"Are you sick and tired of feeling sick and tired? Then ask to see a drugs worker," says the legend stencilled on the ceilings of cells at Wembley police station.
Drug workers speak to suspects in their cells
Here in the borough of Brent an experiment is under way to see if the problems caused by drugs can be tackled in a new way.
In Wembley offenders who take drugs are not labelled criminals, they are "clients".
There are no drug addicts, only "misusers".
Under a pioneering project, the Deferred Decision Scheme, those caught in possession of class A drugs can be offered a choice between counselling sessions or facing charges.
If they complete four sessions with drug counsellors, they are eligible to receive a caution.
Those who have been convicted of supplying drugs in the past can be excluded from the scheme and are dealt with in the normal way.
Treatment is the order of the day.
Brent is also one of 21 drug intervention boroughs in London, where people charged with "trigger offences" such as burglary, shoplifting or car theft are tested for class A drugs.
If they test positive, magistrates have the option to send them for treatment instead of imprisoning them.
Soon this scheme will be expanded to encompass all those arrested for trigger offences, not just those who are charged.
The scheme's head at Wembley, Inspector Matthew Hearn, wants the public to understand that their mission is to stop crime and help users.
"Incarcerating people will not deal with it. They have to see the bigger picture.
"We are aiming for treatment over punishment to stop the re-offending.
"If you have one less victim as a result of all this work then you have success."
He freely admits that the scheme has created one curious outcome: "Effectively you will have a quicker pathway to services having committed an offence than if you go to your doctor."
Suspects often dispute negative drug tests, say police, knowing a positive test will mean they can get treatment and get off more lightly in court.
Those charged with trigger offences are tested for heroin and cocaine
The drug workers at Wembley Police station group users into four categories, experimental, recreational, regular and problem.
Of the problem users, it is those with chaotic lifestyles who are the key target group.
These users fund their habit through crime and often pass through the gates at Wembley police station.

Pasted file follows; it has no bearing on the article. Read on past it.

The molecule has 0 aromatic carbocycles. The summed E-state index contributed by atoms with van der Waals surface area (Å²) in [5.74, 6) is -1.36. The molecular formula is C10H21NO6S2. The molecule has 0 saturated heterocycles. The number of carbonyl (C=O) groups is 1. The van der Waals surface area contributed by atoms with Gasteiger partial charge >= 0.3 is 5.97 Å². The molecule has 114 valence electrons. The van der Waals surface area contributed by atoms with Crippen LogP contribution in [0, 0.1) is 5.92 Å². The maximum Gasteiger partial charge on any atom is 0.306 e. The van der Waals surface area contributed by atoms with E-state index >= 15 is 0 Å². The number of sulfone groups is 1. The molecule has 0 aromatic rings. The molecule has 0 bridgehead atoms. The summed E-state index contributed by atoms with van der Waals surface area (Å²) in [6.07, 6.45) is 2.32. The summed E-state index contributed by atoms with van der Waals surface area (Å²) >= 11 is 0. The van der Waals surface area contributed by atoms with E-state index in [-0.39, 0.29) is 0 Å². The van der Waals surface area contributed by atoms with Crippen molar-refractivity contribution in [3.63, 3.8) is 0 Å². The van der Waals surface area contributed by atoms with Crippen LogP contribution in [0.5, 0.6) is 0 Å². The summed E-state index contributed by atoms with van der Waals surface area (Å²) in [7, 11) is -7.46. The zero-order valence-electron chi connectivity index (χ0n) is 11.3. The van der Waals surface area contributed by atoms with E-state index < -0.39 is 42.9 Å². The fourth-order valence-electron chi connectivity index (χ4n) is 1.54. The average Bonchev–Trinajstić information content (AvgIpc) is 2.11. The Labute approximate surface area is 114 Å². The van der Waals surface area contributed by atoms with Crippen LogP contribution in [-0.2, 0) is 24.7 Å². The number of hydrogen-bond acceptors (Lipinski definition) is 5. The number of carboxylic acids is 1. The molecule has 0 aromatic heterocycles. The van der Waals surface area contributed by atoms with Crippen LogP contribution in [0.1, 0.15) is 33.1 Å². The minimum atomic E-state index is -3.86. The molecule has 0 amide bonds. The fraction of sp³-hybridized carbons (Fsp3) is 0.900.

The drug workers emphasise that many of the people who are addicted to drugs are able to fund their lifestyle through work and loans from family members.
But once they become chaotic users they become a threat to themselves and the community.
Having little regard for their own safety, and driven by an overwhelming need for a fix, they are not concerned about being caught.
"That's why a lot of them get caught constantly. Getting caught is almost part and parcel of their life," Inspector Hearn notes.
These chaotic users are well known to the small team of drug workers.
"Logistically they are amazing. They need to be up, out and earning the money,"
says drug worker Debbie Birkbeck.
After the user has been assessed by the drug charity that works with Brent police, they can be referred on to other bodies for specialist treatment.
The drugs counselling sessions offered to these users typically comprise four one hour slots.
Even if the addict is not able to cut down their usage, they can be given advice on harm minimisation.
Inspector Hearn says the Deferred Decision Scheme has an impact on all drug users, not just those who are using crime to fund their habit.
"We do get a percentage who are your middle class weekend drug users. They could be up in front of magistrates and lose their jobs. That can have the biggest shock on them."
At the police station, the drugs workers cold call on the cells to see if any suspects - whether they have tested positive or not - want to admit to being users in private and get help.
The station itself is modern, looking more like an FE college than anything. The old station down the road is now an Indian restaurant.
Some addicts dispute negative tests so they can get treatment
Inside everywhere is miked and every inch covered by CCTV, in part to stop malicious complaints about ill-treatment from prisoners.
Each of the cells is covered by a "wicket", a movable gate through which officers can look.
But a clear plastic cover remains as prisoners in police stations with HIV have been known to bite the inside of their cheeks and try to spit blood in officers' eyes.
Susan Joseph leads the team of civilian drugs workers and says the work directly helps the non-drug using public.
"If they are committing £3,000 worth of burglaries a week to fund a habit, and the habit is reduced through counselling and treatment, the level of crime will also be reduced.
"Success for some people means getting them to walk through the door and say I'm willing to accept help."
The world of drug treatment seems a labyrinthine array of acronyms, concepts and "partnerships".
But everybody at Wembley police station seems agreed that major steps are being taken in the current experiments to change the way drug addicts are dealt with to the benefit of all.